During the 2008 presidential campaign, Senator John McCain, the Republican nominee, made a campaign appearance in Pueblo, Colorado. He was asked about western water issues – as national candidates invariably are when visiting the Centennial State – and his answer baffled the crowd. He was from Arizona, but had never really been much involved in water issues. He knew distribution of the Colorado River was a sore subject for his own constituents, so he relied on a line he had often used on the campaign trail back home. He said it was past time the outdated and unfair old Colorado River Compact should be “renegotiated.”
John McCain had no idea what a hornet’s nest he had stepped into in Pueblo, but several people immediately told him. National party leaders quickly explained to him that you can never say that in Colorado – a state whose history, economy, culture, and way of life are inexorably tied to the Colorado River, and whose leaders will never stand for “renegotiating” the delicate legal contract that allocates its waters. Colorado is the only state on the River that has never used its full entitled share, so any change in the allocation, by definition, means taking water away from Colorado. McCain’s campaign issued a correction, assuring Colorado voters that he would protect their water against thirsty downstream cities, and against federal control.
What if candidates like McCain had no reason to care about Colorado voters? What if the only votes in the West that mattered were those in California? Unfortunately, we may not have to wonder about such a hypothetical question – it could soon happen.
The Colorado legislature, with the support of the Governor, has decided to join the “national popular vote compact.” That is a devious scheme to allocate all of Colorado’s electoral votes in presidential elections to the national popular vote winner, regardless of how the people of Colorado vote.
Colorado’s Constitution allows for a “citizen veto” when the legislature misbehaves. It has not been used for several decades, but the process is well underway now. Signatures are being collected around the state, to give voters a chance to decide the matter in the next election.
The Electoral College may seem outdated to some, because the outcome of elections does not always suit them. But that system is the only reason small states like Colorado matter at all in national elections. It forces candidates to pay attention to the less populated states, especially “swing states” like Colorado, which can be won by either party. However, winning the national popular vote would require winning only nine states – and Colorado is not one of them.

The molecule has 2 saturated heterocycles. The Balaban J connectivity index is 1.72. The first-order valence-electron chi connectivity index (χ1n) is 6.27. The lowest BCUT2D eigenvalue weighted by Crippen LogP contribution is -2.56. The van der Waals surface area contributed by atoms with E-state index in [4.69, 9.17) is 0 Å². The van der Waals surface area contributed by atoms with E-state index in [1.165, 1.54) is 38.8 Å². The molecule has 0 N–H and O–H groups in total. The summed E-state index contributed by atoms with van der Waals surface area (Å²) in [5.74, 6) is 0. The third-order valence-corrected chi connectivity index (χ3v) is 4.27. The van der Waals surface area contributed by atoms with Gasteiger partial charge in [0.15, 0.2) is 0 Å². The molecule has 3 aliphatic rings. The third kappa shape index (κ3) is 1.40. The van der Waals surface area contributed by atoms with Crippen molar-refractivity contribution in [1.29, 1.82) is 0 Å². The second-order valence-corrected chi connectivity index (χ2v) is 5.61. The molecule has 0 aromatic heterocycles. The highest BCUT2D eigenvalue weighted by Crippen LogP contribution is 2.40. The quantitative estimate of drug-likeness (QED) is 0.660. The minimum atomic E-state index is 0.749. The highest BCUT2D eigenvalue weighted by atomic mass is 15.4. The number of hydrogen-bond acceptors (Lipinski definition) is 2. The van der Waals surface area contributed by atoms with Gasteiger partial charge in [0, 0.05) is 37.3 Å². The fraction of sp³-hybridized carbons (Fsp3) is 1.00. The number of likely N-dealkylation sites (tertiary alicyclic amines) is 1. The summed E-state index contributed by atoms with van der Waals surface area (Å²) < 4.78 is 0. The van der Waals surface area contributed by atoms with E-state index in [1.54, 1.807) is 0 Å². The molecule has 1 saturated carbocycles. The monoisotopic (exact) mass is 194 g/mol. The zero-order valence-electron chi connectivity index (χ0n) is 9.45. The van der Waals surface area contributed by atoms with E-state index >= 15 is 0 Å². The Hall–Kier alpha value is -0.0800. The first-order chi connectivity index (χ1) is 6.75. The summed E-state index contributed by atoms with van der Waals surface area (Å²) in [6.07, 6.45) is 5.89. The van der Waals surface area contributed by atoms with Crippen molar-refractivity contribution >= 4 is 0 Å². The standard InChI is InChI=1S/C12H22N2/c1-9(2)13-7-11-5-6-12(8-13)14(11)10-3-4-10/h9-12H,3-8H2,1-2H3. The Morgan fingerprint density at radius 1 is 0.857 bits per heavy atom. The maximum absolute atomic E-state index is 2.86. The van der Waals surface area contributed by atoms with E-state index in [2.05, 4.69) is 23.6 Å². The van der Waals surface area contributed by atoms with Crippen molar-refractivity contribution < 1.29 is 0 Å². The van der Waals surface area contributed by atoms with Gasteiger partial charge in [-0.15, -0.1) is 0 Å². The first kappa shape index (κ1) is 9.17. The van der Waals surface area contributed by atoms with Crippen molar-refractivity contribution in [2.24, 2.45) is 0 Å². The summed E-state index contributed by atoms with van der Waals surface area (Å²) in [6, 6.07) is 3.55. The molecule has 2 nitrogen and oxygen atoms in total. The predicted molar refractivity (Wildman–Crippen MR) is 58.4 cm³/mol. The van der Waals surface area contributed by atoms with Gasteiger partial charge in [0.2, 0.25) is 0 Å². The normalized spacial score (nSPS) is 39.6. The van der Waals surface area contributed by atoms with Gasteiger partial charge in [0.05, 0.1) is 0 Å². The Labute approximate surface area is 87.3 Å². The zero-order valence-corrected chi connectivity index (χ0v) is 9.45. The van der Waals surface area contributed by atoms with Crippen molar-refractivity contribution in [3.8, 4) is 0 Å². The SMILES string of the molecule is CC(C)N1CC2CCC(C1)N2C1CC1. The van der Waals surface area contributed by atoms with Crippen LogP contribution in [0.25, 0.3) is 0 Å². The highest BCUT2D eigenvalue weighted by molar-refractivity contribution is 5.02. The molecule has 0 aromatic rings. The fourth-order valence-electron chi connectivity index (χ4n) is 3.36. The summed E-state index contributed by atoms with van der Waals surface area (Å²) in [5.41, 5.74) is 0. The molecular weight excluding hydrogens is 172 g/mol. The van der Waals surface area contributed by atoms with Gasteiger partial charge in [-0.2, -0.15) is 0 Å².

Interestingly, the debate so far is mostly about whether candidates would still visit small states. Proponents argue that the Electoral College can thwart the will of a plurality of voters (that has happened in five of the 58 elections in American history). Opponents simply ask, do we really want to surrender our voice in national elections to states like New York, Florida, Illinois – and worse yet, California?
Remarkably, neither side has yet discussed the potentially disastrous effect of such a change on major Colorado issues – such as water. Californians have long sought to reopen the legal agreements governing the Colorado River, because Los Angeles desperately needs more water. Why wouldn’t some future presidential candidate be tempted simply to give it to them?
Forty million people in seven states rely on water from the Colorado River. But because only Colorado has unused water, there is no other source for California to increase its share, except by using some of Colorado’s. Considering that Colorado has 3.7 million registered voters, and California has over 20 million, why would any intelligent candidate promise to protect Colorado’s water from California?
The threat to Colorado water is obvious enough, but it isn’t the only threat to smaller states posed by this ill-advised scheme. Think about the formula for distributing federal highways funds, which is based partly on population and partly on the miles of roads to be maintained. Candidates might readily agree to change that formula, sending funds to the big cities where most people live. Then, who will maintain the long lonely miles of rural highways that are the lifeblood of the West?
The need to guarantee a voice to all states is not outdated; it is vital. That is why Congress was split into two Houses, one based on population, but the other giving equal voice to all states, large and small. That balance is just as important now as when the Constitution was written in 1787.
Mike Strang, who served Western Colorado in the Statehouse and in Congress, often campaigned on a simple two-issue theme: “Don’t let ‘em raise your taxes, and don’t let ‘em take your water.” That’s still sound advice, but if Coloradans give away their vote to the nine big states, who’s going to stop ‘em?
Greg Walcher is former director of the Colorado Department of Natural Resources. A version of this article originally appeared at his website.
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